Posted by: Jack Henry | February 6, 2017

Editor’s Corner: Words Coined by Charles Dickens

Good morning. Are you ready for some information about word creation this morning? I’m not waiting for you to say no.

I think we’re all aware that while writing his plays and sonnets, William Shakespeare was responsible for creating many new English words. Well, he’s not the only writer to do so. Writers are notorious for creating words to fill a gap, to help flesh out their characters and dialog, or meet the needs of their rhyme or meter.

Here are a few words and phrases that were coined by another famous writer, novelist Charles Dickens. We don’t use all of them anymore, but more than half of them are still used frequently because they evoke such strong imagery. Not bad, Mr. Dickens!

The list is not complete and it is compiled from two sources: and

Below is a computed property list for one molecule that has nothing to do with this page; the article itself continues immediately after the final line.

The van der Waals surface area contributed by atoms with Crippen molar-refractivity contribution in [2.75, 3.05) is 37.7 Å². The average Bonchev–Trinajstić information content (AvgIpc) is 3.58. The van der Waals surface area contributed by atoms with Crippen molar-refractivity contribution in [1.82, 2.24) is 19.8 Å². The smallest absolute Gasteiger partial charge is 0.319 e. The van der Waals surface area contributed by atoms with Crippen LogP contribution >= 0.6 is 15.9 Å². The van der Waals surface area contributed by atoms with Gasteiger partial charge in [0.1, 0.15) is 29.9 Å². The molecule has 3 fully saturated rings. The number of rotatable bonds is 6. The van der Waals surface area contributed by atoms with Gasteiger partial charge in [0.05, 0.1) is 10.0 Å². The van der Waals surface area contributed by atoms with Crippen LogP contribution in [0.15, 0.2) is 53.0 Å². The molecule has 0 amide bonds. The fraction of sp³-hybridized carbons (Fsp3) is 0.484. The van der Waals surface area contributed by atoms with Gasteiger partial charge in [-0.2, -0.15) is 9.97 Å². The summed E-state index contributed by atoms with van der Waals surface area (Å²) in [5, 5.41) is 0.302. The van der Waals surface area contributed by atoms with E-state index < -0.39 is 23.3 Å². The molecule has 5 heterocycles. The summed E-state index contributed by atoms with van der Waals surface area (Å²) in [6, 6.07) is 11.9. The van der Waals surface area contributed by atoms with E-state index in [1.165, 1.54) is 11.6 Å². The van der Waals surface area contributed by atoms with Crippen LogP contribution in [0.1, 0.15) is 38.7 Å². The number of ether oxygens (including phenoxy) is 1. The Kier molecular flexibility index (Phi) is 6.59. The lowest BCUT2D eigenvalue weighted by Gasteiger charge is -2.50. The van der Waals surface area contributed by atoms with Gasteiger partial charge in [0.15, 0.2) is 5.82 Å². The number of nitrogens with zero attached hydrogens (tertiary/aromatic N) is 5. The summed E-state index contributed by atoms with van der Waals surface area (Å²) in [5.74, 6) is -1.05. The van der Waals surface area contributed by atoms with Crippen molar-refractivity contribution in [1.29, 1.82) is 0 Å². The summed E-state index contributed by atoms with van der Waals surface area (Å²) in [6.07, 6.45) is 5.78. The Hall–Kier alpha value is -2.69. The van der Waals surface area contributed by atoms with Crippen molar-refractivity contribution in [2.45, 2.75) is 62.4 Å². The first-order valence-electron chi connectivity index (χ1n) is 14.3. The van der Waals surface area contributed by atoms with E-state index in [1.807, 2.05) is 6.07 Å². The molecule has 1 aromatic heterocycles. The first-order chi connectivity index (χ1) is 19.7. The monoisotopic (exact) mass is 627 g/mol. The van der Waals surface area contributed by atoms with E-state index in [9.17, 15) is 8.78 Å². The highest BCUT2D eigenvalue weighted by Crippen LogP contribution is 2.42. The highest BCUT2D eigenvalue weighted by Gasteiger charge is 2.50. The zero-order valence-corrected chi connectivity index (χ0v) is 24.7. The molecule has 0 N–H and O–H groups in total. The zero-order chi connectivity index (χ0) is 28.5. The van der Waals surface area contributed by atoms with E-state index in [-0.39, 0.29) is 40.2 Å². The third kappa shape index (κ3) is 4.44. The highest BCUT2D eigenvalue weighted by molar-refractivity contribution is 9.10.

· Abuzz: Characterizing excessive gossip or activity

· Butterfingers: Refers to clumsiness (originally hyphenated)

· Creeps (the): A feeling of fear or revulsion

· Devil-may-care: Meaning reckless, careless, or jovial and rakish in manner

· Doormat: Alludes to someone figuratively being walked all over

· Flummox: Alludes to being bewildered or perplexed

· Gonoph: Slang for a pickpocket or thief

· Gorm: A vulgar substitute for (God) damn

· Lummy: Slang for “knowing; cute” or “first-rate”

· Red tapeworm: A person who adheres excessively to official rules and formalities [dbb – This one is new to me, and I know it’s disgusting, but it is clever!]

· Sawbones: Slang for a surgeon or doctor

Charles Dickens

Donna Bradley Burcher | Senior Technical Editor | Symitar®

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